cAMP, c-di-GMP, c-di-AMP and now cGMP: bacteria use them all!.
      ). Although the autoinducers serve mainly for purposes of cell-cell communication (quorum sensing), the signaling nucleotides are used for intracellular signaling. In addition to cyclic AMP and (p)ppGpp that are involved in carbon catabolite repression and the stringent response, respectively, many bacteria also synthesize cyclic dinucleotides such as cyclic di-AMP (c-di-AMP)
      The abbreviations used are: c-di-AMP
      cyclic di-AMP
      c-di-GMP
      cyclic di-GMP
      DAC
      diadenylate cyclase
      CdaA
      cyclic di-AMP synthase A
      CdaS
      cyclic di-AMP synthase S, sporulation-specific
      CdaR
      cyclic di-AMP synthase A regulator
      SRM
      selected reaction monitoring.
      and cyclic di-GMP (c-di-GMP). These nucleotides are often involved in the control of motility and biofilm formation i.e. in the switch between motile and sessile lifestyles (
      • Hengge R.
      Principles of c-di-GMP signaling in bacteria.
      ). Their synthesis is catalyzed by dedicated diadenylate or diguanylate cyclases. These proteins always contain conserved catalytic domains that may be combined with additional domains for signal input and output. In addition, bacteria that produce cyclic dinucleotides also contain nucleotide-specific phosphodiesterases for the degradation of the molecules (
      • Römling U.
      Great times for small molecules: c-di-AMP, a second messenger candidate in bacteria and archaea.
      ,
      • Schirmer T.
      • Jenal U.
      Structural and mechanistic determinants of c-di-GMP signalling.
      ).
      The synthesis, mode of action, and degradation of c-di-GMP have been studied in detail in many bacteria (for a review, see Ref.
      • Hengge R.
      Principles of c-di-GMP signaling in bacteria.
      ). In contrast, much less is known about the metabolism and physiological function of c-di-AMP. Diadenylate cyclase activity was first described for the DisA protein of Bacillus subtilis (
      • Witte G.
      • Hartung S.
      • Büttner K.
      • Hopfner K.P.
      Structural biochemistry of a bacterial checkpoint protein reveals diadenylate cyclase activity regulated by DNA recombination intermediates.
      ). This octameric protein has two interdependent activities. (i) It binds DNA via its RuvA-like C-terminal DNA-binding domain and scans its integrity. (ii) It synthesizes c-di-AMP. If the protein arrives at branched DNA molecules present in Holliday junctions, then the catalytic activity is inhibited, and this reduction in c-di-AMP concentration results in the delay of sporulation (
      • Witte G.
      • Hartung S.
      • Büttner K.
      • Hopfner K.P.
      Structural biochemistry of a bacterial checkpoint protein reveals diadenylate cyclase activity regulated by DNA recombination intermediates.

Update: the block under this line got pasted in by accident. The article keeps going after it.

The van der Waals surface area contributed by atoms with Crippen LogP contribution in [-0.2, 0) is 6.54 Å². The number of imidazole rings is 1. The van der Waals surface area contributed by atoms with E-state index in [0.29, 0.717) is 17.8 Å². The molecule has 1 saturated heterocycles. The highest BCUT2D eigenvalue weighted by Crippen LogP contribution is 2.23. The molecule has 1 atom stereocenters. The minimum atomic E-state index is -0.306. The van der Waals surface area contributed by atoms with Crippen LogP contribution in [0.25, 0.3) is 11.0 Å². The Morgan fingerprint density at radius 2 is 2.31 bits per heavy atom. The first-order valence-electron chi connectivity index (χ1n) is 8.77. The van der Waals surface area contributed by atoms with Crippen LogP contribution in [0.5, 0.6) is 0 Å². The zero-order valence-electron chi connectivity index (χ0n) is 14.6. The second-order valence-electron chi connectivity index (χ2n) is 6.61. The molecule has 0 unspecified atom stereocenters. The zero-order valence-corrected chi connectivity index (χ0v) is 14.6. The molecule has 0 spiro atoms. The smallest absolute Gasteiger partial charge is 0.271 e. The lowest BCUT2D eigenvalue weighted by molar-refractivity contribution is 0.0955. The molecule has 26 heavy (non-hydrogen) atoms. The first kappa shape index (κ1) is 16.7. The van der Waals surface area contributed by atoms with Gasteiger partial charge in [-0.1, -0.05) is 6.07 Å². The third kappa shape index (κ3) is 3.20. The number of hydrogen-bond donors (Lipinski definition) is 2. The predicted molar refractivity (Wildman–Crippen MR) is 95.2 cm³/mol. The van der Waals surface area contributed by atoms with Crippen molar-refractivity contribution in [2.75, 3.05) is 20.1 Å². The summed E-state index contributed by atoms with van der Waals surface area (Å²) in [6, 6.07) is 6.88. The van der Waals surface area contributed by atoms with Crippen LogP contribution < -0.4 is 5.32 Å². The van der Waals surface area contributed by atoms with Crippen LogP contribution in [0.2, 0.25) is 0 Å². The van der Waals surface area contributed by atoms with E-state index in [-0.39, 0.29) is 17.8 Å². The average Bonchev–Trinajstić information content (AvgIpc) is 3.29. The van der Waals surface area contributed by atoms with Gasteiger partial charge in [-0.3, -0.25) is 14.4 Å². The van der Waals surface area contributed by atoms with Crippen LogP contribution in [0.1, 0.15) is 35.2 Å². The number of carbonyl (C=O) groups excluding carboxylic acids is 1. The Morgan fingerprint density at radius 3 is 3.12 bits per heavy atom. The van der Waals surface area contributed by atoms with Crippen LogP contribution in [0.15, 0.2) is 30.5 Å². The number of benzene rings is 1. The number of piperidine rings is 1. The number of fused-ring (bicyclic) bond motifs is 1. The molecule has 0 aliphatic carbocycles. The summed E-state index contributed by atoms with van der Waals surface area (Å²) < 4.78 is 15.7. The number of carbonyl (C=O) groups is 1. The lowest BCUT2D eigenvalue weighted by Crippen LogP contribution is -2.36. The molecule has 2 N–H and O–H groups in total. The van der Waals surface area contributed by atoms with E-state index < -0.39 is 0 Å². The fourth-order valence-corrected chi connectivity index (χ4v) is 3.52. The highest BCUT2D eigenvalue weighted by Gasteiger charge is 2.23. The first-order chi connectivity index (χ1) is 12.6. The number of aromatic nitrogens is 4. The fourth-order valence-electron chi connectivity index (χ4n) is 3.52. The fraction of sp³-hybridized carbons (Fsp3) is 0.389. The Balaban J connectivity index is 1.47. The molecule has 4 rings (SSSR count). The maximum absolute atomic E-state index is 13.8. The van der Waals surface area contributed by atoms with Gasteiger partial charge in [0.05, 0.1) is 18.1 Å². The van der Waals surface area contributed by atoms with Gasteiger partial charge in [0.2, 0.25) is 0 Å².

,
      • Oppenheimer-Shaanan Y.
      • Wexselblatt E.
      • Katzhendler J.
      • Yavin E.
      • Ben-Yehuda S.
      c-di-AMP reports DNA integrity during sporulation in Bacillus subtilis.
      ). DisA contains a catalytic domain, called the diadenylate cyclase (DAC) domain (previously referred to as domain of unknown function, DUF147) (
      • Witte G.
      • Hartung S.
      • Büttner K.
      • Hopfner K.P.
      Structural biochemistry of a bacterial checkpoint protein reveals diadenylate cyclase activity regulated by DNA recombination intermediates.
      ). The discovery of this c-di-AMP-producing enzyme revealed that proteins with similar DAC domains are present in many bacteria, both Gram-positive and Gram-negative, and archaea (
      • Römling U.
      Great times for small molecules: c-di-AMP, a second messenger candidate in bacteria and archaea.
      ). This observation suggests that c-di-AMP might be a widespread signaling nucleotide. Moreover, DAC domains are coupled not only to RuvA-like DNA-binding domains but also to a wide variety of different domains of unknown function. These domains may control the signal in- and/or output of the proteins (
      • Römling U.
      Great times for small molecules: c-di-AMP, a second messenger candidate in bacteria and archaea.
      ). The presence of DAC domains in so many different organisms and in varying domain arrangements indicates that c-di-AMP levels may respond to a number of distinct stimuli and that c-di-AMP may play an important role in the control of different cellular activities.
      We are interested in the molecular biology of the Gram-positive model bacterium B. subtilis. Signaling in this bacterium involves a variety of transcription factors, alternative σ factors, RNA-mediated regulation via RNA-binding proteins or riboswitches, and protein phosphorylation. Moreover, signal transduction via small molecules plays an important role in B. subtilis. In this bacterium, small peptides control the initiation of sporulation and the induction of genetic competence (
      • Pottathil M.
      • Lazazzera B.A.
      The extracellular Phr peptide-Rap phosphatase signaling circuit of Bacillus subtilis.
      ). Moreover, ppGpp mediates the stringent response by inhibiting GTP synthesis and thus by differential control of transcription of mRNAs that use an A or a G as the first nucleotide (
      • Kriel A.
      • Bittner A.N.
      • Kim S.H.
      • Liu K.
      • Tehranchi A.K.
      • Zou W.Y.
      • Rendon S.
      • Chen R.
      • Tu B.P.
      • Wang J.D.